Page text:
Punishing such officers is required for another very important reason, for both making the system accountable and holding officers responsible for their act. This would also desist them from following such illegal orders for selfish interests. 

September 09, 2012

Merchant of Mayhem

Prison Is Where Raj Thackeray Belongs To

[From my column OBVIOUSLY OPAQUE in the UTS VOICE, 01-15 September]
His name is Raj Thackeray, Raj Shrikant Thackeray. Note how he spells the ‘Thackeray’ part and the hypocrisy that defines this goon masquerading as a political leader comes tumbling out of the closet. Thackeray, not Thakre is how he spells it; as does his notorious uncle Bal Thackeray who has the dubious distinction of having been disenfranchised by the Election Commission of India for his vitriolic rants against the Muslims.

So much so for these self-designated champions of the cause of Maharashtra State, Marathi language and Marathi Manoos. This is the vulgarity intrinsic to them, choosing an anglicized spelling for their own names and trying to shove Marathi down the throats of poor immigrants from Bihar and Uttar Pradesh. They cannot ‘correct’ the colonial relic attached to their very identities and want to rename every single street with a Marathi name, repaint every single signboard in Marathi. They do it, of course, with the ‘Thackeray’ in their names, exposing the reality of their intent to the world.

They have made their money out of targeting the most vulnerable and marginalized people, citizens of India if they remember; they could get hold of in their area while keeping away from all places where the favour could be returned to them by angry masses. And they have invited none less than Michael Jackson for concerts and hosted him in their feared abode called Matoshri. Rumours have it that the then very young Raj Thackeray was in such awe of the singer that he massaged Jackson’s legs tired of dancing but then rumours are rumours and I will leave them there.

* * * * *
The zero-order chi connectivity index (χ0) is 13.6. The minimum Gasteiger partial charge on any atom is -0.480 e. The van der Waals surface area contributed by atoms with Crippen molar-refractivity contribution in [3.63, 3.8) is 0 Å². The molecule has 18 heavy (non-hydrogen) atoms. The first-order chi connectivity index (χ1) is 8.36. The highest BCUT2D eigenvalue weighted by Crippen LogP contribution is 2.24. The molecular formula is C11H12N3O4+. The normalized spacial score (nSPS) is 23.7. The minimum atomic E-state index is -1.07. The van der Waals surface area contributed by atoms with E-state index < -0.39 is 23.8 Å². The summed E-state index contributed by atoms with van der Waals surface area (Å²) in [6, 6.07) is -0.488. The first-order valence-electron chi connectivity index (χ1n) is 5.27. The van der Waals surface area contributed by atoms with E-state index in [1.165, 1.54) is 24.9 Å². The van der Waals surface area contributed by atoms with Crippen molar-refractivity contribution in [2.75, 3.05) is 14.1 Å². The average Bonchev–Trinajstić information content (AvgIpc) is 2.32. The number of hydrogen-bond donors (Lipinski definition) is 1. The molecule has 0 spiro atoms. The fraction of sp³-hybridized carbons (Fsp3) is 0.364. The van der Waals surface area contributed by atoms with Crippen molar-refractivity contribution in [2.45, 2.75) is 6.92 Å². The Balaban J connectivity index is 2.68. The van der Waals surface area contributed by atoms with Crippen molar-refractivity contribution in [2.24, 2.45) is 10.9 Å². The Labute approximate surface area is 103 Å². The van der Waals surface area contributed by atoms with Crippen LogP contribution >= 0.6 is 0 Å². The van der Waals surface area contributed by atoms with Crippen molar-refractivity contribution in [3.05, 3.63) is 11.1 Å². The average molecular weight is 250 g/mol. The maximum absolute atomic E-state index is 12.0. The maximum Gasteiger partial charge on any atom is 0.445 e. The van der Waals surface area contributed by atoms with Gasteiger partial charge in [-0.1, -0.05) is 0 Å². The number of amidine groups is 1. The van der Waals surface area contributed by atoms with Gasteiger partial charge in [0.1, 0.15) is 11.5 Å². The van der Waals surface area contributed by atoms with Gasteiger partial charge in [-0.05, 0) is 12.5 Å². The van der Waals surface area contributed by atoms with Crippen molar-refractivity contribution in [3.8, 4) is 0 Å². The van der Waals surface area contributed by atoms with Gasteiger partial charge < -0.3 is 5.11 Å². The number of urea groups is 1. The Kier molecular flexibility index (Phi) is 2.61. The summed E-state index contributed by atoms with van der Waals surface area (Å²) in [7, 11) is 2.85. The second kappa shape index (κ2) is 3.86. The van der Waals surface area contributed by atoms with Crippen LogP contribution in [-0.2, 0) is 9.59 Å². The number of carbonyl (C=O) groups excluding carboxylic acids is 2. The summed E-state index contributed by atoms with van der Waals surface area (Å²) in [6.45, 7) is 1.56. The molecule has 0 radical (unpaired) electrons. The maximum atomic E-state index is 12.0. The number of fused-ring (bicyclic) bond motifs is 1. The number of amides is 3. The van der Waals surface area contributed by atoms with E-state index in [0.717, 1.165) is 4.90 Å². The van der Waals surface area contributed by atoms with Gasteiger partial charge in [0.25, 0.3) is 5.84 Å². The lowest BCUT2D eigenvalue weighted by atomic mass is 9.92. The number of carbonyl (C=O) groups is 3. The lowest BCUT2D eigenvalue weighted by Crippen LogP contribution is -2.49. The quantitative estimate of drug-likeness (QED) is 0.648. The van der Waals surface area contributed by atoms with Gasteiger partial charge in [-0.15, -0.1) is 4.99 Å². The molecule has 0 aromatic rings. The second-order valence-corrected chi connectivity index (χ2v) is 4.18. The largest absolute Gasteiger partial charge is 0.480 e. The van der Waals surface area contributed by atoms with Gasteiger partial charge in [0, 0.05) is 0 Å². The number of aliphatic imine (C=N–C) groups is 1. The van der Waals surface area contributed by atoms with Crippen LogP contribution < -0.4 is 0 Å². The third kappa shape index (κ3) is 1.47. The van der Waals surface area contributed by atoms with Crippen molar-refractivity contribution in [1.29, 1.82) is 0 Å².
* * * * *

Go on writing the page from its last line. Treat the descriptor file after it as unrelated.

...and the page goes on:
And now, more than a decade after organizing Jackson’s concert, the nephew Thackeray is issuing threats to our own legend Asha Bhosle for hosting a music program that would have participants from Pakistan along with Indian competitors. Just think of such a goon masquerading as a politician threatening Asha Tai, as she is fondly referred to by almost everyone in India, and the anger simmering within becomes almost impossible to resist. One feels like suspending all his belief in non-violence and democratic engagements even with the enemy and beat the pulp out of the goon and his cronies, but no, that is what he wants, and his uncle has wanted all his life.

Let us first look at the uncle who had catapulted himself to the political scene of Maharashtra by violently attacking a community, and please do not be shocked about it, that it was not Muslim. The lack of historical sense among us as a nation is what makes us forget the follies and crimes of goons like these and making heroes out of them. We are, sadly, a forgetful community which does neither document its own history nor brings perpetrators of hate crimes to justice. Right from his first ventures in politics, the senior ‘Thackeray’ has targeted South Indians, and not Muslims, as a whole. It did not matter to him if the ‘South Indian’ being targeted was a Hindu, a Muslim, a Christian or anything else.